This is the last in a series of posts written by the SEED community chronicling their journey into the rural heartland of Limpopo, South Africa with 25 girls who are a part of the SEED program. The trip was a part of the urban/rural exchange filmed to capture the voice of young women of South Africa. The journey was documented through journal entries by SEED staff which have been published on Girls’ Globe over the past 5 weeks.
We start early, as this afternoon the girls will be putting on their show. They get straight into their groups and continue to practice their performances. Our girls are nervous as they still feel a resistance from a number of the girls.
As 3 o’ clock draws near, the excitement of the performance seems to stir, even in the quietest of the girls. The groups come together and one by one give expression to the themes they have chosen. One girl stands to read her poem, her voice gaining force as the words resound throughout the room. She throws her paper aside and continues to repeat, ‘I will be heard; I will be heard’ almost with a preachers determination. The girls are noticeably moved and the rest of the performances bring forth a collective energy and spirit, leaving behind the fear that had upheld their silence.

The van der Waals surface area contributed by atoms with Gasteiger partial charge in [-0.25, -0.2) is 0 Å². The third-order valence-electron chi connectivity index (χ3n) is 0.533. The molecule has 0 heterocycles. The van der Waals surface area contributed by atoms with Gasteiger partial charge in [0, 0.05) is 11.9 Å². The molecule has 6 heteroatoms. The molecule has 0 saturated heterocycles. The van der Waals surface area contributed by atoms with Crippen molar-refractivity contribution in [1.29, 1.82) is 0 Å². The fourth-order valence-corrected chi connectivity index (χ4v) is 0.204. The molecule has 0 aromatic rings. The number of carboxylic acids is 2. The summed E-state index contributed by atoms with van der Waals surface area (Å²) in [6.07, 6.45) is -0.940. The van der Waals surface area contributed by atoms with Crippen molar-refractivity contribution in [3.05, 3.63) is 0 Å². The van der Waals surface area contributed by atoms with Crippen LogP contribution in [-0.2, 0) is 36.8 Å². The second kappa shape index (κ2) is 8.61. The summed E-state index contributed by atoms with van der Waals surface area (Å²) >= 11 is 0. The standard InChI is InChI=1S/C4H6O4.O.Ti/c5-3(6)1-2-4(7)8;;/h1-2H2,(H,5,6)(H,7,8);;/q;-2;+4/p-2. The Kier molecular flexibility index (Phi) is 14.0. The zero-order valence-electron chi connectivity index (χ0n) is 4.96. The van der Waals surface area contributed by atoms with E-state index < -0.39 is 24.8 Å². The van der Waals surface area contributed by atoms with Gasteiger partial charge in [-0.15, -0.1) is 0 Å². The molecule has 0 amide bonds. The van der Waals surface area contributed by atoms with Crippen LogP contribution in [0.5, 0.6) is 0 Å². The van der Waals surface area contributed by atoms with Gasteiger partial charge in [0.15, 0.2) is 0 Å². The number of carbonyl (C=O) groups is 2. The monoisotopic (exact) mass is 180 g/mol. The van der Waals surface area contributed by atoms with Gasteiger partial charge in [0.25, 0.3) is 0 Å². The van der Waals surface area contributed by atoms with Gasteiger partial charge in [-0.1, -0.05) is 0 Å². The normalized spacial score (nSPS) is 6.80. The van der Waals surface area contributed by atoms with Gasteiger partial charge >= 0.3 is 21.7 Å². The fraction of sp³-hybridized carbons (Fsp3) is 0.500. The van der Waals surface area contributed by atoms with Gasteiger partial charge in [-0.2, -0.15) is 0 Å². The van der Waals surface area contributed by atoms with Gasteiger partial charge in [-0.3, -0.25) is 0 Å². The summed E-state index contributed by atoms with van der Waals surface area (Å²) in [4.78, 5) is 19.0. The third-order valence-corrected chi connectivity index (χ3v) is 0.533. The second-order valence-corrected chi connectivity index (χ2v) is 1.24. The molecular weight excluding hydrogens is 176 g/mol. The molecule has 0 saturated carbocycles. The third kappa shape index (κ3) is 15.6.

‘I will be heard; I will be heard’
It is our last evening and we gather the SEED girls for an evening bonfire and barbecue. Sitting around the fire we all give our individual thoughts on the past eight days. This trip has not been without its challenges and everyone has been stretched emotionally, physically and mentally. For some, the different foods, and ways of living of their host families proved the greatest challenge. For others the barrier of language and lack of co-operation from some of the rural girls, posed the greatest frustration. However there is a collective feeling that the work holds enormous value and is not only needed in the rural communities but also in the townships.
We are all packed and ready to go. There is one last interview with a girl called Johanna. She came forward yesterday to say she would like to tell her story. Johanna is 17 and holds her daughter of 2 years in her arms. She has a message to tell teenage girls who find themselves pregnant. She says, ‘Do not give up; stay at school; work hard and look forward to fulfilling your goals.’ She has 2 more years of school and as she preaches to those girls younger than her, one senses she is also preaching to herself, never to give up.
Our trip has come to an end but this is really just the beginning. Over the past eight days so many girls have come forward to share their stories, stories that not even their parents know about. These stories must be met, not only with a listening ear but also with the knowledge that we have a responsibility to provide a space for girls to continue to find support and acknowledgement. This is the task that lies before us.